Afterwards was a big party. Unfortunately there’s usually music and dancing with a Bat Mitzvah, but since it was Shabbat electronics weren’t allowed, so it was just eating, talking and drinking (thank God, as it were, the Jews don’t mind alcohol, unlike a certain other Abrahamic religion). Apparently they always do this after the service, but it was bigger this time because of the Bat Mitzvah. That was another thing I found strange: the Shabbat insistence on no electronics – yet there were women serving the food and carting off the dirty dishes, which is surely more “work” than flipping a switch. I guess practicality has to win out sometimes but not always. Maybe that’s what the Talmud is for.
We sat opposite some 12 year old boys, including two twins born a minute apart who looked completely different (different eye colour, body and face shape, hair colour…). Very Jacob and Esau but they looked at me blankly when I said that. Either my pronunciation wasn’t Orthodox or when they said “boys can’t read the Torah until their Bar Mitzvah” they meant not at all. But interesting conversations with one of them (the “oldest” twin):
Boy runs down the list: “So, you are Christian?” No. “Hindu?” No. “Buddhist?” No. Finally:
“We just believe in one less god than you do.” “Oh”. Me, for once being diplomatic: “We regard all gods as equal.” True, but inoffensively so. What is happening to me??? Then:
Boy: “God created the world and Adam and Eve in 6 days.”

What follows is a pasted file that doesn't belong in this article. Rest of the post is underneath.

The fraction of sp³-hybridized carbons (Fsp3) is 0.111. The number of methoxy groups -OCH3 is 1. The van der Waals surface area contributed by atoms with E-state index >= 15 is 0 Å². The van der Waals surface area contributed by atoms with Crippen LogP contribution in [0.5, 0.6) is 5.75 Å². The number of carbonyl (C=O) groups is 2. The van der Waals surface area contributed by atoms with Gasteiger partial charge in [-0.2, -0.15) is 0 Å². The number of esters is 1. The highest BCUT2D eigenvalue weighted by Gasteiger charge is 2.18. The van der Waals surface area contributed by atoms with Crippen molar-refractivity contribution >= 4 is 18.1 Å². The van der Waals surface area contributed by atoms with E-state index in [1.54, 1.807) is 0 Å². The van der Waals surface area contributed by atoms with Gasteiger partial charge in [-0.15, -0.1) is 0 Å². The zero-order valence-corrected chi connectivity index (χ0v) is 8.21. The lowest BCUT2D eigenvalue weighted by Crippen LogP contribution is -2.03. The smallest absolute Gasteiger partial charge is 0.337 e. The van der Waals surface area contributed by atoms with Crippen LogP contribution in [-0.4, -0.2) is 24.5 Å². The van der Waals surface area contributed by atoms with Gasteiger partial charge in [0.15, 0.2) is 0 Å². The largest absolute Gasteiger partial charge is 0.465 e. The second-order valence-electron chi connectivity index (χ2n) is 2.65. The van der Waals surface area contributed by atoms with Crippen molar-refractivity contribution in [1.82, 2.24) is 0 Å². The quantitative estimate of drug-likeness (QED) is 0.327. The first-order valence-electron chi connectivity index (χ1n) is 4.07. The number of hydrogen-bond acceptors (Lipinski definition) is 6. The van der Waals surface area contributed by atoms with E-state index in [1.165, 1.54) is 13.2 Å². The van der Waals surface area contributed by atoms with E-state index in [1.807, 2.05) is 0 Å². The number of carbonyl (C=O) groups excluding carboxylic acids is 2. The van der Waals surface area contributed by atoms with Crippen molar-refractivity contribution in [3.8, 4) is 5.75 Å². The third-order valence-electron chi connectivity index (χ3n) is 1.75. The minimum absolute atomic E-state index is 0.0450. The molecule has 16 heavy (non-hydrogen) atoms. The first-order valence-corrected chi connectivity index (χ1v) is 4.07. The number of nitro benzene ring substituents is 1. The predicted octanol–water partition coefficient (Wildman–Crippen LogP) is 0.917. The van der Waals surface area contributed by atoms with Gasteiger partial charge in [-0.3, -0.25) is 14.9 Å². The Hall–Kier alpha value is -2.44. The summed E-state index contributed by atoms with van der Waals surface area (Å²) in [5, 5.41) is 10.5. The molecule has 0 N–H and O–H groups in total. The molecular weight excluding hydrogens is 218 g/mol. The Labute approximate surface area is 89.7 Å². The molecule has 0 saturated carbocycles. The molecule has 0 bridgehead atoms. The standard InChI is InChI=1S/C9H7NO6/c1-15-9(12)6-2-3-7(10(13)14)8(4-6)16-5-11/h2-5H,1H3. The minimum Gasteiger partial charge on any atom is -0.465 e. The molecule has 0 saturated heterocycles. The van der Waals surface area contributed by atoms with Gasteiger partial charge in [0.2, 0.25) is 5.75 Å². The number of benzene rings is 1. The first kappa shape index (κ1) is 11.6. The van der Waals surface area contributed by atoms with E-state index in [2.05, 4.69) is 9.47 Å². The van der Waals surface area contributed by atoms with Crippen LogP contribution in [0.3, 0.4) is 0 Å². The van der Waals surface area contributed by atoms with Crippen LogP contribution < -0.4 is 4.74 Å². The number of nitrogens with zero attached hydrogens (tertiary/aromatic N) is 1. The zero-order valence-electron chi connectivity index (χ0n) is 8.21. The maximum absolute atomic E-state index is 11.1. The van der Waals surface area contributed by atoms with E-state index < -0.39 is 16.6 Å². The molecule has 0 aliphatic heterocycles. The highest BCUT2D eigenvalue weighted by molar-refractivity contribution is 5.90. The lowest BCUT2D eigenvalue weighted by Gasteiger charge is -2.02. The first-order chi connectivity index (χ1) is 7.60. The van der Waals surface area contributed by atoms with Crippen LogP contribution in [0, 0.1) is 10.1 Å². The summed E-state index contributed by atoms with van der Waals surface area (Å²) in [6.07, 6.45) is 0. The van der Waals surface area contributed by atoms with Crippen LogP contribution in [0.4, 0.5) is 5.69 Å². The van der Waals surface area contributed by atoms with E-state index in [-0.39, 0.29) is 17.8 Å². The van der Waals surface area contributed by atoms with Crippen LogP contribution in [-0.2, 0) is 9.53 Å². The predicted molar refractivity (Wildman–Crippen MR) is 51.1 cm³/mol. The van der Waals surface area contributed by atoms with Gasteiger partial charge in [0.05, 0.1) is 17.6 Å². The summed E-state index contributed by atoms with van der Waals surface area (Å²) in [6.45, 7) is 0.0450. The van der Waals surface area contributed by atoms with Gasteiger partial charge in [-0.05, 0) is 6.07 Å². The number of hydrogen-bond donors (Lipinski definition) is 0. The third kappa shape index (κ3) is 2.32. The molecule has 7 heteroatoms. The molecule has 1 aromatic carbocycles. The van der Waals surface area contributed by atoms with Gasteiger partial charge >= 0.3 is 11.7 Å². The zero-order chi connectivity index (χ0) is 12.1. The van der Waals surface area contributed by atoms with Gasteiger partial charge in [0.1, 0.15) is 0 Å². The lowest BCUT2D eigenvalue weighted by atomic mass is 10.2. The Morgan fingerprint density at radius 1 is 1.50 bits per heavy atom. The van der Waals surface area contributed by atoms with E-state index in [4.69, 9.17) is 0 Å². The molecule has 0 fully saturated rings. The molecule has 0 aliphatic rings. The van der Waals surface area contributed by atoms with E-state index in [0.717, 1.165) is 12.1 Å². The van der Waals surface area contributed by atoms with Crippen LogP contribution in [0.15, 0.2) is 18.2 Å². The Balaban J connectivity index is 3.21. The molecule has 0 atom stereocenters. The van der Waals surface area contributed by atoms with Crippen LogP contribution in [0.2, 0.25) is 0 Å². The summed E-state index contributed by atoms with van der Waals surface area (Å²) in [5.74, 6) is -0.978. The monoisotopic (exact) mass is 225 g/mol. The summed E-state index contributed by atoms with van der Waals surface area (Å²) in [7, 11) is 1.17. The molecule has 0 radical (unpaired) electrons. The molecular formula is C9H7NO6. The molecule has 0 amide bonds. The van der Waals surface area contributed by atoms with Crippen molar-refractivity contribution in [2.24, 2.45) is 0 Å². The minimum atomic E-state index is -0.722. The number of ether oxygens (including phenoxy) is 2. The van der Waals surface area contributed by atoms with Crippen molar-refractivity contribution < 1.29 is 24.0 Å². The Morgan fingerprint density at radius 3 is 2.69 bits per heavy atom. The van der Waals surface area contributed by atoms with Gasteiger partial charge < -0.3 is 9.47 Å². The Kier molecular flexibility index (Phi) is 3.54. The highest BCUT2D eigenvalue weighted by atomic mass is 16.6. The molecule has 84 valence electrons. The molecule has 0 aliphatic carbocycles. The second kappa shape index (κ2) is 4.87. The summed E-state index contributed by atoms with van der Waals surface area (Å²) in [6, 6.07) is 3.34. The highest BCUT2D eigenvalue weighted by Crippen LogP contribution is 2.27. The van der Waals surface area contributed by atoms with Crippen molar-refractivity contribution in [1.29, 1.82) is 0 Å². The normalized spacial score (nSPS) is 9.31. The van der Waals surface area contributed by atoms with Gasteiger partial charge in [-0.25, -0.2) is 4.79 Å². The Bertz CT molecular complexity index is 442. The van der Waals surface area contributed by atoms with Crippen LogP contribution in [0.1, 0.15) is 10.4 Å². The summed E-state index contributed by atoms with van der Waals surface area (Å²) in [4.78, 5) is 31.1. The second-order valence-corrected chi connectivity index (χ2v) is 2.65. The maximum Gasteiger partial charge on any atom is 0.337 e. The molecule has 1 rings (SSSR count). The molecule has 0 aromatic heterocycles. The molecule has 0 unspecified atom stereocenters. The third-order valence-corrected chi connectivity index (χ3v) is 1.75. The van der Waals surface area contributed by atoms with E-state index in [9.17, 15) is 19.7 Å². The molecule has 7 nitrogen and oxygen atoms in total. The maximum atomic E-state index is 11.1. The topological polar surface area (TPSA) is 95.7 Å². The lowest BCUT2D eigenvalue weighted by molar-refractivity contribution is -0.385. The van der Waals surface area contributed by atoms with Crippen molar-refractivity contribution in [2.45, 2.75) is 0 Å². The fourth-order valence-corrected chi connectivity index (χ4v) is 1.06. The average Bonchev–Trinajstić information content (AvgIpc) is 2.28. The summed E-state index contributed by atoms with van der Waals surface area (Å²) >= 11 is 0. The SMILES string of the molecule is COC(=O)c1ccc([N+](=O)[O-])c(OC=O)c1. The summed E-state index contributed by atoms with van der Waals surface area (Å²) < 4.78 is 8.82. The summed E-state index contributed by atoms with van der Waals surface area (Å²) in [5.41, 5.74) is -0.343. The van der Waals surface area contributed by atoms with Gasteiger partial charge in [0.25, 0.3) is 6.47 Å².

Me (smiling): “You shouldn’t say that to an evolutionary biologist.”
Boy (somewhat more forcefully): “But God did create the world in 6 days.”
Me (arch diplomat): “That is what is written, yes.”
Boy (having none of it): “It is true!”
It was also interesting reading their book during the service (I think it was a chumash, which contains the Hebrew and English text of the Five Books of Moses). Very praise God this, God is great and wonderful that, though I did wonder how they cope with the cognitive dissonance of God is the King of Kings who protects us from our enemies, and Hitler (who was mentioned in the “sermon”, with what sounded suspiciously like a Jewish swear word after his name). And an interesting mix of writings about God and very specific, detailed instructions on where and how many times to bow at what stage and what to leave out in certain circumstances. In a way, looking at how related religions do things is like studying related languages: clear similarities, with odd or even jarring differences where they have diverged over time.
The other oddity to me was that they and their book called God “Hashem” (or plain “God”), a term I have never heard before but I now know is used in Judaism when avoiding God’s more formal titles.
All in all, an interesting experience of a foreign culture preserving itself in our midst. Indeed, that was the point of the Rabbi’s sermon (I guess it was a sermon, though whether he always does one or it was just for the ceremony, I don’t know): that we live in a democracy, which is great, but that the majority aren’t always right and we minorities should maintain our identity and morals, and the girls should keep that in mind.